3. Many books which I read as a teenager, I have read them again. And the second time around, it does give different insights. I love to re-read my favourite books. I even re-read comics which I buy for the children. Time to clean my shelf.

    Liked by 1 person

    1. Oooh you read kids’ book too? Me too. Some of the new ones are so good, isn’t it? I read them under the pretext of preparing for the book club I run for children. Actually I enjoy them more than the kids.

      Liked by 1 person

  4. Ohhhh this is freaky! I ended up cleaning my bookshelf this weekend too!!! And for no reason, really, I was just staring at the bookshelf and it was overflowing a bit (remember, I told you I need a bigger shelf) and I thought why don’t I just……… play around a little bit. And yes, I randomly opened several pages 😀 Some had little doodles on some pages – oh God, took me right back to those moments when I doodled them!

    Liked by 1 person

    1. Yes I well remember. It’s tempting, isn’t it? I love to read the messages people have written when they’ve gifted me the books. Such memories!


  5. Completely agree, Tulika. I re-read books often. I guess that is one of the reasons why we own books. Recently my son re-read the Harry Potter series. I was so tempted. Must do it soon.

    Liked by 2 people

  6. Agree to all seven points.. re-reading and starting from a random page, like an old friend we have known for so long, we can turn to any page and start reading.. about the insights like ZN said, so true, every re-reading brings with it something new.. plus newer theories and re-reading at a later stage.. makes it even more insightful.. i loved this topic you chose to write on tulika 🙂 enjoyed being part of the read and the discussion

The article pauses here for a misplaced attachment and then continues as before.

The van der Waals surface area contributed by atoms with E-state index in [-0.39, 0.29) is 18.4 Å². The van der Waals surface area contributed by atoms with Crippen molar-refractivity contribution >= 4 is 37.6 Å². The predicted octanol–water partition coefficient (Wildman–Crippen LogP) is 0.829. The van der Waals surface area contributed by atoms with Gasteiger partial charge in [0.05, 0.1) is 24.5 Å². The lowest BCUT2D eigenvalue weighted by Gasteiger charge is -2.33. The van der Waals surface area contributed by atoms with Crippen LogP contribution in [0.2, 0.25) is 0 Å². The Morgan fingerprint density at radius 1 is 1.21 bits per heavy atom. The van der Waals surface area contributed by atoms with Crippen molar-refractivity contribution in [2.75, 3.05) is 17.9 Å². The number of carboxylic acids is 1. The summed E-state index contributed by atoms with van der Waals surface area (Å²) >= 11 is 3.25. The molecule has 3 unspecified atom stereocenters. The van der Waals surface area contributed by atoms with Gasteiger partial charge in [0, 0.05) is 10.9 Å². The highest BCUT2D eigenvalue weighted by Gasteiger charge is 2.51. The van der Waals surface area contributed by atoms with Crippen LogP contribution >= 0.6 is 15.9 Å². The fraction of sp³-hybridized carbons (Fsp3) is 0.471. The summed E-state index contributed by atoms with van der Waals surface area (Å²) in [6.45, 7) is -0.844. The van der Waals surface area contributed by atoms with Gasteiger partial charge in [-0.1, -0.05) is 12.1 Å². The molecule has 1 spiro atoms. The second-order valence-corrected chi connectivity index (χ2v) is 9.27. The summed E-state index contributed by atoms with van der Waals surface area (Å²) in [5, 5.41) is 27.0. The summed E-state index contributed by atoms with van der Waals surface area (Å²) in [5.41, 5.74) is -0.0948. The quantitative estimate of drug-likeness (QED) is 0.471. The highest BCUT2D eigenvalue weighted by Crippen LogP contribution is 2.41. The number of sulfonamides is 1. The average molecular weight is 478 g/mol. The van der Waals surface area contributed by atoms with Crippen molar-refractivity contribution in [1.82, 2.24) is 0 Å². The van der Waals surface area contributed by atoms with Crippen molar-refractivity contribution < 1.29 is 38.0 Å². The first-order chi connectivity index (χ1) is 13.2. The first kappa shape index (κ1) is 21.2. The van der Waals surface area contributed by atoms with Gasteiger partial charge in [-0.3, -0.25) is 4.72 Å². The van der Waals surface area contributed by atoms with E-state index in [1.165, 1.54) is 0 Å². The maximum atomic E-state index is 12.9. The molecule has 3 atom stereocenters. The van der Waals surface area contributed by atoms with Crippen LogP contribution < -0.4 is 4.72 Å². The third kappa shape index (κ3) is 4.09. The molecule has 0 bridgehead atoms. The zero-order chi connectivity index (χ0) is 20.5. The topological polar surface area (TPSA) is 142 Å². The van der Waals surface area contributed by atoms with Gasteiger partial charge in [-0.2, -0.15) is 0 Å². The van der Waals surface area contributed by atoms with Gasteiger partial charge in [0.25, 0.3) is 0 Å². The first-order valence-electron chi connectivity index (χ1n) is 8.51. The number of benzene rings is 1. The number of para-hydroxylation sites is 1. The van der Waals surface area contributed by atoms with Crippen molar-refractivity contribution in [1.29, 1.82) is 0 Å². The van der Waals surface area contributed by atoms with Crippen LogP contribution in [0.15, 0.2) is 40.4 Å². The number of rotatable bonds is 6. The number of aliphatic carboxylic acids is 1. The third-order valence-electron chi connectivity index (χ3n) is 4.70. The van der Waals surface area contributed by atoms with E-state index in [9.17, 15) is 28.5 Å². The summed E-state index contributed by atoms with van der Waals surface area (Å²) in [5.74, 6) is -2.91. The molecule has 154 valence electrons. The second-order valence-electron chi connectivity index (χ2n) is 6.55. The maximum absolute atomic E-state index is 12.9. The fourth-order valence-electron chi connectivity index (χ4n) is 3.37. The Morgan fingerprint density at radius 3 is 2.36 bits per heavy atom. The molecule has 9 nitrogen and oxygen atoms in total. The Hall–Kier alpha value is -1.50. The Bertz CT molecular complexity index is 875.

Liked by 1 person

  7. I always feel there is nothing to beat the satisfaction of revisiting old haunts, friends, hobbies and books! One of my most-thumbed books is probably The Little Princess and also Gone with The Wind. I would read, reread and enjoy a new perspective each time around! Have to do this sometime soon, been long now! Agree with all you said about revisiting old friends/books!

    Liked by 1 person

  8. Yes, yes and yes! I so agree! Also, a book like – To Kill a Mockingbird is like a gift that keeps on giving. One can get so much more out of it on a re-read.

    Liked by 1 person

    1. I thought so too. There are some books you do not quite comprehend in the first reading or understand the story on a completely superficial level. The re-read is what gives it meaning.

      Liked by 1 person

  9. Agree with all these points. That’s one of the reasons I am dedicating this year to reading some of my favorites again. Harry Potter series is one series that I can reread any number of times and still find something that I missed in my previous reread.

    Liked by 1 person

    1. Welcome Avada Kedavra. I love Harry Potter too. They’re one of the smartest books ever written. Re-Reading them is special because they have so much sub text. That said, I’d love to know the story behind your name. Why pick the deadliest of curses?


      1. 🙂 I chose this name some 10 years back just because I was crazy about Harry Potter and I don’t know, for some reason it sounded cool 🙂 did not change the name later


  10. I love re-reading books and keep every book I buy because I know I will inevitably re-read it or ifs its a really good book I’ll re-re-re-re-re read it. I do find myself seeing new insights in the book as often in the first read I’m desperate to get to the next page to find out what happens I suppose I don’t absorb everything as I should. I love having my bookshelves chaotic and unorganised with books vertical and horizontal and all over the place, they only get slightly cleaned if we move the bookshelves!

    Liked by 1 person

    1. Ah – a fellow re-reader :-). This is exactly why I like to buy books rather than borrow them unless they’re one-time read thrillers. I still haven’t gotten around to cleaning my bookshelf.